Lynn Greenwold’s home is a testament to her rich and varied life and career.
We are in her kitchen in Stow-on-the-Wold, an Atlantis of sorts where plants grow across the rafters and around a huge marble table that she rescued from neglect – a link to her spell in the antiques business.
Awarded an OBE in the new year’s honours list for services to special education needs, she has not had the most traditional of routes into education.
Born in 1944, the second daughter of four, she grew up on a farm outside Cincinnati, Ohio, and spent her kindergarten through to high school years in a small school of 300 pupils.
She remembers life on the farm, where her family lived with her paternal grandparents, with much fondness.
“I was a tomboy, driving the tractor and all of that. We grew lots of vegetables, more than we could eat ourselves, so during the summer we used to go to the end of the driveway, which was a quarter of a mile long . . . and we girls would set up a table and sell produce. We would not think twice about being down there until we had sold all the corn, tomatoes and whatever.”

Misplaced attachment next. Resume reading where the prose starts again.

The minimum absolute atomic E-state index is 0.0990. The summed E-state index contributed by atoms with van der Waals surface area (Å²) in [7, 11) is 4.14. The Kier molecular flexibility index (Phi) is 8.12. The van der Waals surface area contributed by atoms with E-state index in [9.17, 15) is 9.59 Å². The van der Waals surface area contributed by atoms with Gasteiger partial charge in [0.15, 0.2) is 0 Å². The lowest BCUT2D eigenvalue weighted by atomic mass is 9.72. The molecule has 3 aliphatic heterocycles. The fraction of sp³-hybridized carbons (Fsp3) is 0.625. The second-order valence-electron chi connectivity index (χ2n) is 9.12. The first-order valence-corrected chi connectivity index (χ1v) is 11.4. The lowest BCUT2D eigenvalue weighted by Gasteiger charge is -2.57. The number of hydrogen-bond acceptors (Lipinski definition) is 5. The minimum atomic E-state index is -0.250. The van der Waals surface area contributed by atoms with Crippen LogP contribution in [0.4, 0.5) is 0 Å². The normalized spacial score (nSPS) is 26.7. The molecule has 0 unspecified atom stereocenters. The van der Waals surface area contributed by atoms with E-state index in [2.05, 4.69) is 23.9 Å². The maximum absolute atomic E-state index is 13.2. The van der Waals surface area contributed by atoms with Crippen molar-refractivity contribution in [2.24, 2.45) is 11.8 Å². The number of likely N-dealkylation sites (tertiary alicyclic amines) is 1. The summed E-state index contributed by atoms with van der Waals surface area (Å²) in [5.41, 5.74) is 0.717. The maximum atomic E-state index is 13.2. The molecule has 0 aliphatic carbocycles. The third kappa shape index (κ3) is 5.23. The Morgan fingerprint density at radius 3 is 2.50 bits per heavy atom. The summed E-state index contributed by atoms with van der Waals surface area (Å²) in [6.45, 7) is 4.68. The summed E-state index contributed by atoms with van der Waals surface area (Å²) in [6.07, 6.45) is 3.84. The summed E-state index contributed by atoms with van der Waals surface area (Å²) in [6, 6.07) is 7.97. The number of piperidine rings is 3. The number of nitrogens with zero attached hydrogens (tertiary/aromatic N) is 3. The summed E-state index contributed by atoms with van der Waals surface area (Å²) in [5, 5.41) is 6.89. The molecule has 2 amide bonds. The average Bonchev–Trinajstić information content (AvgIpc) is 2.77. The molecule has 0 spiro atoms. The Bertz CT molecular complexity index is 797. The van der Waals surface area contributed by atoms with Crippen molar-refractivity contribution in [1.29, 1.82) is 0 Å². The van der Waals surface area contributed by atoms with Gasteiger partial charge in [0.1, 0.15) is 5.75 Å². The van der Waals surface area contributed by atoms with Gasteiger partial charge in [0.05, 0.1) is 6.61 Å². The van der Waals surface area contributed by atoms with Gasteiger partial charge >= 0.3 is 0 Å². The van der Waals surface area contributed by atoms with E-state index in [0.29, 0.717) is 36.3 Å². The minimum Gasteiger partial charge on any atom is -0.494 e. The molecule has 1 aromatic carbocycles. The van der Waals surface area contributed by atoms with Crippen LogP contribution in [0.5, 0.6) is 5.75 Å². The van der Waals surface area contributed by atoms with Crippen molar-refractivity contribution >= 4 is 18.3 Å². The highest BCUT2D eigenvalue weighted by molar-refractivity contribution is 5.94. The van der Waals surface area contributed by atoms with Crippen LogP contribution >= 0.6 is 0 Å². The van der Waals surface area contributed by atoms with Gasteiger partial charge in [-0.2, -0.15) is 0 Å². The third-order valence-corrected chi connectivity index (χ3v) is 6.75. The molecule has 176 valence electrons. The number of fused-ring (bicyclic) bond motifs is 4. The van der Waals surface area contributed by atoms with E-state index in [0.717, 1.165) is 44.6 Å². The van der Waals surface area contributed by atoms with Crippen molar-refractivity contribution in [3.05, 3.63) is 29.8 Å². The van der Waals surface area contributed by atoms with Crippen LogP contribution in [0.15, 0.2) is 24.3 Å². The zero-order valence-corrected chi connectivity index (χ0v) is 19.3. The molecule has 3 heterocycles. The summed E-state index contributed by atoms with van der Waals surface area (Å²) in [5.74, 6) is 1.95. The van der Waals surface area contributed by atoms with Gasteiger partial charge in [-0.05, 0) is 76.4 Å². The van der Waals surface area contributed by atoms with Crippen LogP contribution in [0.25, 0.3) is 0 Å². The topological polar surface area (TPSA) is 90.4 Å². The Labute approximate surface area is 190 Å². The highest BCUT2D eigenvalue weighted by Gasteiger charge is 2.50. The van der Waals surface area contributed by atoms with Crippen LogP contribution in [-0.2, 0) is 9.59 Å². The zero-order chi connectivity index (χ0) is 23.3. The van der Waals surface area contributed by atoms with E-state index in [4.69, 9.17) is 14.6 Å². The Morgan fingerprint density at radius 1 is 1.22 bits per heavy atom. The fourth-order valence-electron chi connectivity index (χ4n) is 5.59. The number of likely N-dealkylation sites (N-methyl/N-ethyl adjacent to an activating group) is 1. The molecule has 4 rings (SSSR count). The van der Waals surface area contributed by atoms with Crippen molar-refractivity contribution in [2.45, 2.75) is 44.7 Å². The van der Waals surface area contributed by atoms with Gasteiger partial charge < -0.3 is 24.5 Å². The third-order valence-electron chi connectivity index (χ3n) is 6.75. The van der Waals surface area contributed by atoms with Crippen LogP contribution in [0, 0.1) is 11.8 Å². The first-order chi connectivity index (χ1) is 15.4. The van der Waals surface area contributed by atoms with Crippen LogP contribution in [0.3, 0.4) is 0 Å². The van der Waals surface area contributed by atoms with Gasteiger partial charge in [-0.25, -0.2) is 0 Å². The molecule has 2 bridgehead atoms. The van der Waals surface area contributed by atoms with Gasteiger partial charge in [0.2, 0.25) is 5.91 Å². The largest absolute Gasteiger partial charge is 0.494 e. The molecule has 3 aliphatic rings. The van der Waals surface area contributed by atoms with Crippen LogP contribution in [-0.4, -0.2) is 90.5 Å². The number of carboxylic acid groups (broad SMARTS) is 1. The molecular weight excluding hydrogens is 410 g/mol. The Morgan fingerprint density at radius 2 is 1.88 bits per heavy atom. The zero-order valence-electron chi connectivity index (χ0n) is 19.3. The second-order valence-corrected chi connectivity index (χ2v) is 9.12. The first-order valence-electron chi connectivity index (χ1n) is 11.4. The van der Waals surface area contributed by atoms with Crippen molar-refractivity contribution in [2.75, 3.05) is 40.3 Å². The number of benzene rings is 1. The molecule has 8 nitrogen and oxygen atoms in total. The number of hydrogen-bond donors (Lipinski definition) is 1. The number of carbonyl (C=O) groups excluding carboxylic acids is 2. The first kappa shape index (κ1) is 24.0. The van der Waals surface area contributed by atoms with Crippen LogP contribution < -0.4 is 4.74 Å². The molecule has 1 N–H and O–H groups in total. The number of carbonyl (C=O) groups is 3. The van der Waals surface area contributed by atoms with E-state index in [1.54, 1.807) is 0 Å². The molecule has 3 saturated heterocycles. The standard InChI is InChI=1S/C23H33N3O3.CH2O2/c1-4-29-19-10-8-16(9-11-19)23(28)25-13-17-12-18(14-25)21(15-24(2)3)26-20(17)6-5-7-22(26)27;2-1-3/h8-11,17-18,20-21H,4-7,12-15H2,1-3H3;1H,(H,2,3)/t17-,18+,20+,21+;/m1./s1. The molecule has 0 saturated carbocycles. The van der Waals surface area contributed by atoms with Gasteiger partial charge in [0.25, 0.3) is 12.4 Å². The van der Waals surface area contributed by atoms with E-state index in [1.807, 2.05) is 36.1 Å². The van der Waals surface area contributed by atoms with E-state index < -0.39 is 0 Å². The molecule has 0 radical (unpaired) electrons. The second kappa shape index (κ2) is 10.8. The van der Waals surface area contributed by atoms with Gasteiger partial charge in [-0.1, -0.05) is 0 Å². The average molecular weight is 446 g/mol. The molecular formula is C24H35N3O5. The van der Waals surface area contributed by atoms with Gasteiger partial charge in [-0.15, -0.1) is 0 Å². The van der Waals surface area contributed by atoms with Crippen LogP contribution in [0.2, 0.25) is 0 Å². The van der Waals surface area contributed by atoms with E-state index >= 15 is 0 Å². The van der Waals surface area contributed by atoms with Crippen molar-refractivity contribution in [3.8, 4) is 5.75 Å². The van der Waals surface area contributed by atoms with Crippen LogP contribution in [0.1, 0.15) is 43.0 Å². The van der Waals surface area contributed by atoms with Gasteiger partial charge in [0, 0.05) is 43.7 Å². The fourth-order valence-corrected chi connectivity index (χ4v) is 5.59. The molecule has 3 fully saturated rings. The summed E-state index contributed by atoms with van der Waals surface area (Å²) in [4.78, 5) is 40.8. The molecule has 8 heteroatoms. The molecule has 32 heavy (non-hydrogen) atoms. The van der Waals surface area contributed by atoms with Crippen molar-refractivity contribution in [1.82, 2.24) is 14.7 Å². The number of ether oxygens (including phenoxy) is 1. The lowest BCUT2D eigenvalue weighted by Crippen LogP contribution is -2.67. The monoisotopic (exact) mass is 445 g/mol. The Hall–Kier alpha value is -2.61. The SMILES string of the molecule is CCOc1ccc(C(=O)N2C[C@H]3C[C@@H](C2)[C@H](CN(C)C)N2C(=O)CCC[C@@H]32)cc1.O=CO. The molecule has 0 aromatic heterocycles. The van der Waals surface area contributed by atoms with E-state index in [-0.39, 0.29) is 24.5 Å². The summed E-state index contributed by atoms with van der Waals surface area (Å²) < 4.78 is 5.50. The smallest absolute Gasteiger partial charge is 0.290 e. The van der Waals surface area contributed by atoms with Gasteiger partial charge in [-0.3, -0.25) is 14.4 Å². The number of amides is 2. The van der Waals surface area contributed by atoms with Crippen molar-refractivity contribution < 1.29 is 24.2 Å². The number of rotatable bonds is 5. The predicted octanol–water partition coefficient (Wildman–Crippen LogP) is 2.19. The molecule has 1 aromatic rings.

In winter the family would ice-skate on the farm’s small lake; in summer they would swim. A 40-minute drive from the city, she was put on “chauffeuring” duty for her sisters when she turned 16 and got her first car, a Chevrolet Corvair.
“No child should leave primary school unable to read – but they do”
A teenager in the late 50s and 60s, she says she didn’t see it as an era of change. “I think the issues that caught my attention the most were around integration and that sort of thing.
“I did some demonstrating when I was at university . . . and later, when the Vietnam war was on, those things probably caught my attention a bit more. Really, if you think about periods of change, I’ve seen more rapid change more recently. It was really quite gentle [then].”